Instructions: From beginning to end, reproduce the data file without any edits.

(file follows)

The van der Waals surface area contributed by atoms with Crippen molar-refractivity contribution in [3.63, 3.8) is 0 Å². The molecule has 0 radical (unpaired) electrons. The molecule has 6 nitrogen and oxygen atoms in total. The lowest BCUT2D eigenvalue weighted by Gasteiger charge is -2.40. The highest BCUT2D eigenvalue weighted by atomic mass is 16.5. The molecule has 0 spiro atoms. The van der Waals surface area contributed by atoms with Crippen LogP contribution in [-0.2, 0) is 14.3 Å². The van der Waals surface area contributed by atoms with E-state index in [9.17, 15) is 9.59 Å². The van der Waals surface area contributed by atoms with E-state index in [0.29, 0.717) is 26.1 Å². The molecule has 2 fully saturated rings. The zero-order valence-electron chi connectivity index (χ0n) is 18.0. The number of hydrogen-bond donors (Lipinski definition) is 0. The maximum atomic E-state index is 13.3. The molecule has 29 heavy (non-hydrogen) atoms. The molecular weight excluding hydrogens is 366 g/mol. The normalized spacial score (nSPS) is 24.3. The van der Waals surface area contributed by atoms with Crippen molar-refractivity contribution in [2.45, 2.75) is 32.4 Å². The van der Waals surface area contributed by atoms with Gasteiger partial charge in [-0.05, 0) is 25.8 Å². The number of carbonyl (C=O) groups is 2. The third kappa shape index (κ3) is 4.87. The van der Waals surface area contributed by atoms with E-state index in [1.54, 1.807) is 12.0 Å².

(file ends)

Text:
The van der Waals surface area contributed by atoms with Crippen molar-refractivity contribution in [3.63, 3.8) is 0 Å². The molecule has 0 radical (unpaired) electrons. The molecule has 6 nitrogen and oxygen atoms in total. The lowest BCUT2D eigenvalue weighted by Gasteiger charge is -2.40. The highest BCUT2D eigenvalue weighted by atomic mass is 16.5. The molecule has 0 spiro atoms. The van der Waals surface area contributed by atoms with Crippen LogP contribution in [-0.2, 0) is 14.3 Å². The van der Waals surface area contributed by atoms with E-state index in [9.17, 15) is 9.59 Å². The van der Waals surface area contributed by atoms with E-state index in [0.29, 0.717) is 26.1 Å². The molecule has 2 fully saturated rings. The zero-order valence-electron chi connectivity index (χ0n) is 18.0. The number of hydrogen-bond donors (Lipinski definition) is 0. The maximum atomic E-state index is 13.3. The molecule has 29 heavy (non-hydrogen) atoms. The molecular weight excluding hydrogens is 366 g/mol. The normalized spacial score (nSPS) is 24.3. The van der Waals surface area contributed by atoms with Crippen molar-refractivity contribution in [2.45, 2.75) is 32.4 Å². The van der Waals surface area contributed by atoms with Gasteiger partial charge in [-0.05, 0) is 25.8 Å². The number of carbonyl (C=O) groups is 2. The third kappa shape index (κ3) is 4.87. The van der Waals surface area contributed by atoms with E-state index in [1.54, 1.807) is 12.0 Å².